Lingering wind slabs from the strong Northwest winds earlier this week are littered about the mountains. They can be found to be a few inches thick to a foot thick. They vary from stiff and supportable to breakable and in some areas, still on the softer side. These slabs are a concern in steep complex terrain where even a small plate can knock you off your feet and pitch you somewhere you don’t want to go. One of my partners triggered one of these old pockets yesterday (a soft old wind slab ~10″ thick and 20′ wide in steep terrain photo below).
Sluffs are VERY easy to trigger in steep terrain harboring loose surface snow. These are running faster and farther each day as the snow is becoming looser and looser with the cold weather. Sluff management is key. This means know where your sluff will go and stay out of the way of the debris. The volume of these sluffs is on the moderate side but, still plenty to washing-machine someone if caught on a sustained slope.
SEE VIDEO HERE. Photo above by John Sykes: Sluffs triggered in the Gold Pan basin yesterday (behind the Magnum and Cornbiscuit ridges and near the top of Bertha Creek)
As Heather mentioned yesterday, there is some great skiing and riding to be had at the Pass. Honing in on the dappled surface texture (or orange peel as some say) to suss out the soft snow works well. Also, despite the continued hazardous approaches from the parking lots, there is now a “Tincan Rappel” which makes accessing the goods on Tincan easier – thanks to the helpful citizen for the installation!
Additional concerns include the
Yesterday brought another round of sunny, cold and beautiful weather. Temperatures were right around 0F from the parking lot to the ridgetops.
For today, we should have the same sunny skies and cold temperatures. In fact, the Sunburst weather station has just recorded the lowest temperature for this season at 3am, -6F (runner up is -3F on January 25th). There is slight inversion in place with minus single digits in valley bottoms. Temps should rise to the teens at 1,000′ but stay near 0F on the ridgelines. The Northwest winds should remain in the 5-10mph range on the ridgelines today and may pick up a hair later this afternoon into the 15mph range.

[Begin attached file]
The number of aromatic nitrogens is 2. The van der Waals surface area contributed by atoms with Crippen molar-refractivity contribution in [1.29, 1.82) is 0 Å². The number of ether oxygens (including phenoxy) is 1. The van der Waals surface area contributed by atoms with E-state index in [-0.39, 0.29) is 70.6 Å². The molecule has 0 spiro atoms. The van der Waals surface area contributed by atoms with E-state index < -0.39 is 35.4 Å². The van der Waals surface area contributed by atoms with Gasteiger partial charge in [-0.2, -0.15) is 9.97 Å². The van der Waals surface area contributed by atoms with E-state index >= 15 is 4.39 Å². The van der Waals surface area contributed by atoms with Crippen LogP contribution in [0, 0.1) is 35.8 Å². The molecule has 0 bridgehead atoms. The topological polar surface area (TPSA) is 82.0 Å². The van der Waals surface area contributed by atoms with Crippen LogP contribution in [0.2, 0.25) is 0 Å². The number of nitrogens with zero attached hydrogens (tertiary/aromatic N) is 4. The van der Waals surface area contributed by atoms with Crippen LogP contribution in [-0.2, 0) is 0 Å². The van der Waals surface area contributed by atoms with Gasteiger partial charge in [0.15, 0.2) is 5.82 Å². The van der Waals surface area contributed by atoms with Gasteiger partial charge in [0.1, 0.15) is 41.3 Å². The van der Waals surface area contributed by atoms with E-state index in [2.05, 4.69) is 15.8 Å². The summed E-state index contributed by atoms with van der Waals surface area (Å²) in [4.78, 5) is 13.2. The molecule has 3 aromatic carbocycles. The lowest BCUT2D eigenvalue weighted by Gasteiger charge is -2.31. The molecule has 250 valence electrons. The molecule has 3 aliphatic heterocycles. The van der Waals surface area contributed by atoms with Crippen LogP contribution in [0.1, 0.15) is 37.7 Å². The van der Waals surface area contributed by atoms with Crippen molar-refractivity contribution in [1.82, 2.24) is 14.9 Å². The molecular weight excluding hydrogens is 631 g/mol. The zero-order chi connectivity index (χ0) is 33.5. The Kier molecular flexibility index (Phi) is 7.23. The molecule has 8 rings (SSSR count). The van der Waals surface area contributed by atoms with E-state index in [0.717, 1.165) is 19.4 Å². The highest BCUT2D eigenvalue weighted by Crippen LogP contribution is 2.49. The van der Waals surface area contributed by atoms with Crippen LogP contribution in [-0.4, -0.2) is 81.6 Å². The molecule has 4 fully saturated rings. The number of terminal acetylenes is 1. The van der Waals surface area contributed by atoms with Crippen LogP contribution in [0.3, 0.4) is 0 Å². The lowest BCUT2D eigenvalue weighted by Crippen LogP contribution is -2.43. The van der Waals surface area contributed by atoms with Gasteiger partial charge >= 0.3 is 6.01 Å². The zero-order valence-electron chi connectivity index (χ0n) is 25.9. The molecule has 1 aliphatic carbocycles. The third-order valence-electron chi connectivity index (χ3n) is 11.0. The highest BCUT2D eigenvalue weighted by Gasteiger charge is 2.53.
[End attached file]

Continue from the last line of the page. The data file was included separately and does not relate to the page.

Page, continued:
Our next shot of snow (and warmer temperatures) is on Sunday and Monday. Until then, enjoy the sunshine!
|Temp Avg (F)||Snow (in)||Water (in)||Snow Depth (in)|
|Center Ridge (1880′)||6||0||0||43|
|Summit Lake (1400′)||1||0||0||9|
|Alyeska Mid (1700′)||8||0||0||28|
|Temp Avg (F)||Wind Dir||Wind Avg (mph)||Wind Gust (mph)|
|Seattle Ridge (2400′)||0||n/a||7||23|
|05/06/20||Turnagain||Avalanche: Pastoral Peak, north face||Andy Duenow|
|04/10/20||Turnagain||Avalanche: Wolverine||Mike Records|
|04/10/20||Turnagain||Observation: Eddies lookers right shoulder||Matt Yoder|
|04/09/20||Turnagain||Observation: Bench Peak||Mike Records|
|04/04/20||Turnagain||Observation: Pete’s North||Anonymous|
|03/26/20||Turnagain||Avalanche: Tincan – Proper (SW facing)||CNFAIC Staff|
|03/26/20||Turnagain||Avalanche: Seattle Ridge||W Wagner Forecaster|
|03/25/20||Turnagain||Avalanche: Sunburst Uptrack @ 2000′||J. Boisvert|
|03/24/20||Turnagain||Observation: Turnagain – Road Observations||W Wagner Forecaster|
Status of riding areas across the Chugach NF is managed by the Glacier and Seward Ranger Districts, not avalanche center staff. Riding area information is posted as a public service to our users and updated based on snow depth and snow density to prevent resource damage at trailhead locations. Riding area questions contact: email@example.com
|Area||Status||Weather & Riding Conditions|
This is a general backcountry avalanche advisory issued for Turnagain Arm with Turnagain Pass as the core advisory area. This advisory does not apply to highways, railroads or operating ski areas.